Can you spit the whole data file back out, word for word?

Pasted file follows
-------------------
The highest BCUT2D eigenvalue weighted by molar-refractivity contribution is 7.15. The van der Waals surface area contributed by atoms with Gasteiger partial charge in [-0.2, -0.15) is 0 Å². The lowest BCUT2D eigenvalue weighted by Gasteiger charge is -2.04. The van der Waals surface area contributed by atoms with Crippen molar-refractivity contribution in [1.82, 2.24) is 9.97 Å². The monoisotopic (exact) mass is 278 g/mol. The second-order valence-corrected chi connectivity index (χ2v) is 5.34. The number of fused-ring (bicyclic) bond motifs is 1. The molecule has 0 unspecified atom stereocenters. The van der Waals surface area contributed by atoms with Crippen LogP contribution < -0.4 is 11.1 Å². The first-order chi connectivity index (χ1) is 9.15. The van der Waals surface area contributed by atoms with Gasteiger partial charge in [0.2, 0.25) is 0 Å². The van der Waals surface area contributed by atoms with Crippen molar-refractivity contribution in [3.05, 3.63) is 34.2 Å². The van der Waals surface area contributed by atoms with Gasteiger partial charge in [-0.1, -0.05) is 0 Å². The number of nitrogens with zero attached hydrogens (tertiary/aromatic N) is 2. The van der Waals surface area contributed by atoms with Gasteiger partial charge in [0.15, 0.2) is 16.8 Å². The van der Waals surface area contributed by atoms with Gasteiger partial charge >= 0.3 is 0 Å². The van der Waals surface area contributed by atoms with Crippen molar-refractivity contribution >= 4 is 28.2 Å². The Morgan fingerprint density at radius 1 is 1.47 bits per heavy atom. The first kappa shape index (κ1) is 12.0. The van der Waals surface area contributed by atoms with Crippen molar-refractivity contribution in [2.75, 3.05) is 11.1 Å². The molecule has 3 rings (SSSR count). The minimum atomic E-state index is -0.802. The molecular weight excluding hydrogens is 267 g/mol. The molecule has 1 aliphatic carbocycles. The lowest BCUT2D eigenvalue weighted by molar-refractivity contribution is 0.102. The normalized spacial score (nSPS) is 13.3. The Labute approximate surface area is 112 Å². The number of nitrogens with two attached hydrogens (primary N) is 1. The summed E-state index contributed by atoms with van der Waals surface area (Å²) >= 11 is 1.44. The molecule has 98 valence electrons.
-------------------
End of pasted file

The highest BCUT2D eigenvalue weighted by molar-refractivity contribution is 7.15. The van der Waals surface area contributed by atoms with Gasteiger partial charge in [-0.2, -0.15) is 0 Å². The lowest BCUT2D eigenvalue weighted by Gasteiger charge is -2.04. The van der Waals surface area contributed by atoms with Crippen molar-refractivity contribution in [1.82, 2.24) is 9.97 Å². The monoisotopic (exact) mass is 278 g/mol. The second-order valence-corrected chi connectivity index (χ2v) is 5.34. The number of fused-ring (bicyclic) bond motifs is 1. The molecule has 0 unspecified atom stereocenters. The van der Waals surface area contributed by atoms with Crippen LogP contribution < -0.4 is 11.1 Å². The first-order chi connectivity index (χ1) is 9.15. The van der Waals surface area contributed by atoms with Gasteiger partial charge in [0.2, 0.25) is 0 Å². The van der Waals surface area contributed by atoms with Crippen molar-refractivity contribution in [3.05, 3.63) is 34.2 Å². The van der Waals surface area contributed by atoms with Gasteiger partial charge in [-0.1, -0.05) is 0 Å². The number of nitrogens with zero attached hydrogens (tertiary/aromatic N) is 2. The van der Waals surface area contributed by atoms with Gasteiger partial charge in [0.15, 0.2) is 16.8 Å². The van der Waals surface area contributed by atoms with Gasteiger partial charge >= 0.3 is 0 Å². The van der Waals surface area contributed by atoms with Crippen molar-refractivity contribution >= 4 is 28.2 Å². The Morgan fingerprint density at radius 1 is 1.47 bits per heavy atom. The first kappa shape index (κ1) is 12.0. The van der Waals surface area contributed by atoms with Crippen molar-refractivity contribution in [2.75, 3.05) is 11.1 Å². The molecule has 3 rings (SSSR count). The minimum atomic E-state index is -0.802. The molecular weight excluding hydrogens is 267 g/mol. The molecule has 1 aliphatic carbocycles. The lowest BCUT2D eigenvalue weighted by molar-refractivity contribution is 0.102. The normalized spacial score (nSPS) is 13.3. The Labute approximate surface area is 112 Å². The number of nitrogens with two attached hydrogens (primary N) is 1. The summed E-state index contributed by atoms with van der Waals surface area (Å²) >= 11 is 1.44. The molecule has 98 valence electrons.